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Economic outlook worsens as cuts deepen crisis

GDP graph shows a double-dip recession emerging

THE UK is facing a double dip recession, the first since 1975, according to recent economic data, writes Simon Hardy

The coalition government had hoped that manufacturing would pick up the pace, making up for job losses in the public sector. This was dubbed the “march of the makers”, with growth to be led by the productive sector. But now it seems, they have been mugged by reality as manufacturing output is down in the last quarter. This is because many capitalists have been hoarding their money in off shore tax havens or using it to pay off debts rather than invest.

Inflation is still over 4 per cent, although it is declining due to high street shops slashing prices. This is disproportionately affecting lower paid workers and the unemployed with increasing travel and energy costs.

Official unemployment is at its highest level since 1995, standing at 2.7 million, just under 9 per cent. The increase in people out of work, at a time when benefits are also being cut, threatens a serious social crisis across the country. London mayor Boris Johnson angered many with recent comments that young unemployed people lacked the “energy and appetite” for work. The answer is plain –drive them to it by cutting their benefits.
Middle income earning households which do not rely on state benefits (this includes many public sector workers) are also feeling the impact of the economic downturn. Labour has referred to them as the “squeezed middle.” If the current economic trends continue, or worsen, then the squeezed middle will see their disposable income lower in 2020 than in 2007.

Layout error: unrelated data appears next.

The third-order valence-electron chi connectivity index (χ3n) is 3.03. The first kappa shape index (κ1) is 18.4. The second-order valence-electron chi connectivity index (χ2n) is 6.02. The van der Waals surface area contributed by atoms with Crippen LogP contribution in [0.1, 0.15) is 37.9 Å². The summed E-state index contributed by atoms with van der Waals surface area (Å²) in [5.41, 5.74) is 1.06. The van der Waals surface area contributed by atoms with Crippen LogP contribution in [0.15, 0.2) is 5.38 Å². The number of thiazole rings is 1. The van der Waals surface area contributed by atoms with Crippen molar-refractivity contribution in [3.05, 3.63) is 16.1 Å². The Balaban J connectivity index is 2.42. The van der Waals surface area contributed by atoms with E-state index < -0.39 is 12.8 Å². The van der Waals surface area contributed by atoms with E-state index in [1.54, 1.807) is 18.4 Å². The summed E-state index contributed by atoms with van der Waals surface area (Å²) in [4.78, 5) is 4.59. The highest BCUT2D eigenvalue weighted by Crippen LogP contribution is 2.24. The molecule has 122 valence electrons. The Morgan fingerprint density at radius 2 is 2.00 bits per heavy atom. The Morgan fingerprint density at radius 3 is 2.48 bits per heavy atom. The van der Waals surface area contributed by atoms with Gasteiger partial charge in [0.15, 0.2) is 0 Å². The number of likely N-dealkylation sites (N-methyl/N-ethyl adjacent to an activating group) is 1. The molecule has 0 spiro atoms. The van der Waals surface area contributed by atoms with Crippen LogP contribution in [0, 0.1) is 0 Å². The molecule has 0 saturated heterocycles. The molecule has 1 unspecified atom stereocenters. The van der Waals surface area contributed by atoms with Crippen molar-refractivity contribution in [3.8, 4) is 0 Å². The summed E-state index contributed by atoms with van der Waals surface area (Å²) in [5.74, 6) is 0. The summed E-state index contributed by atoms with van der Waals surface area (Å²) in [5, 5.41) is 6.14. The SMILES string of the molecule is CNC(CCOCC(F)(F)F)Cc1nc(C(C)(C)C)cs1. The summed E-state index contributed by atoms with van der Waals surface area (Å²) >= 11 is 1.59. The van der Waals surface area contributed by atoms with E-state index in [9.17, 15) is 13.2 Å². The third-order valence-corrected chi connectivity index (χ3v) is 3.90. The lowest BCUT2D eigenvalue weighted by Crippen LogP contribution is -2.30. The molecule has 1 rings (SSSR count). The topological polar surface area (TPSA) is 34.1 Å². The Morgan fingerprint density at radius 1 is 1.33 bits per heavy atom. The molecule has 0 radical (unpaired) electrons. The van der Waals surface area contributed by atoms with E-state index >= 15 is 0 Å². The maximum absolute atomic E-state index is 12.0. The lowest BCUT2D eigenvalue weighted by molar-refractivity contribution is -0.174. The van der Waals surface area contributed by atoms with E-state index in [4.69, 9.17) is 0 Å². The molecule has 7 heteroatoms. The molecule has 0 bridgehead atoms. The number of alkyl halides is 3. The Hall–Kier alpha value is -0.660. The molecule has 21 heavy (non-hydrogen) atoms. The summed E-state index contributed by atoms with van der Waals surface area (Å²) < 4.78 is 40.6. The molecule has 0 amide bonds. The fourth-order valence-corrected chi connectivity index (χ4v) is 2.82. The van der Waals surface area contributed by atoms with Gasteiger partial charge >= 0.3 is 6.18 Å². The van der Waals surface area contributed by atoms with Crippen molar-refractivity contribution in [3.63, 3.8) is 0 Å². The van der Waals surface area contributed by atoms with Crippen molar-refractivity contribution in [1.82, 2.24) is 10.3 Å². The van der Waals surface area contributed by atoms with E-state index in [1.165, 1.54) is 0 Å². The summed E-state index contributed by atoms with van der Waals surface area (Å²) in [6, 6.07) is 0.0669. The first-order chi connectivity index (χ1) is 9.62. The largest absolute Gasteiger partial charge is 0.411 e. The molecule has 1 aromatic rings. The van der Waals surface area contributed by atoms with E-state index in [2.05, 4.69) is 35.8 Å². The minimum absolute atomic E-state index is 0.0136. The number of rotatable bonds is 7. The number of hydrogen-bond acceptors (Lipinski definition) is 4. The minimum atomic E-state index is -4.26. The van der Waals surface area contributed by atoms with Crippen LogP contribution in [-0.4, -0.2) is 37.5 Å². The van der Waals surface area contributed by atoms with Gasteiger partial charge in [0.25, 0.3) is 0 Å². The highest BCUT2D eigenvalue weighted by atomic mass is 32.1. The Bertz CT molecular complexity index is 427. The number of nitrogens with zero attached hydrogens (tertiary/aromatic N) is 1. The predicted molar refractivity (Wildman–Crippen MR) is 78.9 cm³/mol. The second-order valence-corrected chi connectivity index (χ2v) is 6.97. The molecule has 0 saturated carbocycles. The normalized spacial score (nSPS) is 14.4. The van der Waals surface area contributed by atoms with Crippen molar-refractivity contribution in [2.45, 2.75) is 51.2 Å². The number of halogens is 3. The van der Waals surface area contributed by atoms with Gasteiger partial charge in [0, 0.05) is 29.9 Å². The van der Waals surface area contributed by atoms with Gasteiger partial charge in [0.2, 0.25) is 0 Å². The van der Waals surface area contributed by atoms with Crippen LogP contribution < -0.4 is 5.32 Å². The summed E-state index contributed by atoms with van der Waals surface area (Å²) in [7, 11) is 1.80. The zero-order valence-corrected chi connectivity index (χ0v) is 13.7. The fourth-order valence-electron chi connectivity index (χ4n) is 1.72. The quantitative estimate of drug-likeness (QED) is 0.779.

However, nearly all indicators point to an increase in wealth for the richest 1 per cent. The top 1 per cent in Britain now owns 21 per cent of the wealth.

A “Lost decade”
Economists are now predicting a lost decade – or more – in Britain which will see the return of long term structural unemployment and massive social deprivation.

But Osborne is adamant that his cutting strategy will work. He has blamed the eurozone crisis and previous Labour spending for the weakness of the economy. He is a natural ally of the City of London bankocracy who are demanding deficit reduction above everything else.
The truth is that the government is willing to suffer the backlash from another recession because it has longer-term interests than merely cutting the debt. It wants to massively downsize the public sector and welfare state, break the back of its unions in order to drive up the profitability of British capitalism.

This is why the government is defying all calls to relax fiscal austerity and is driving ahead, even aggravating the slump by freezing public sector wages for the foreseeable future. The government is of the rich and for the rich, and its strategy is to make the working class and poor pay the full horrific costs of the crisis.

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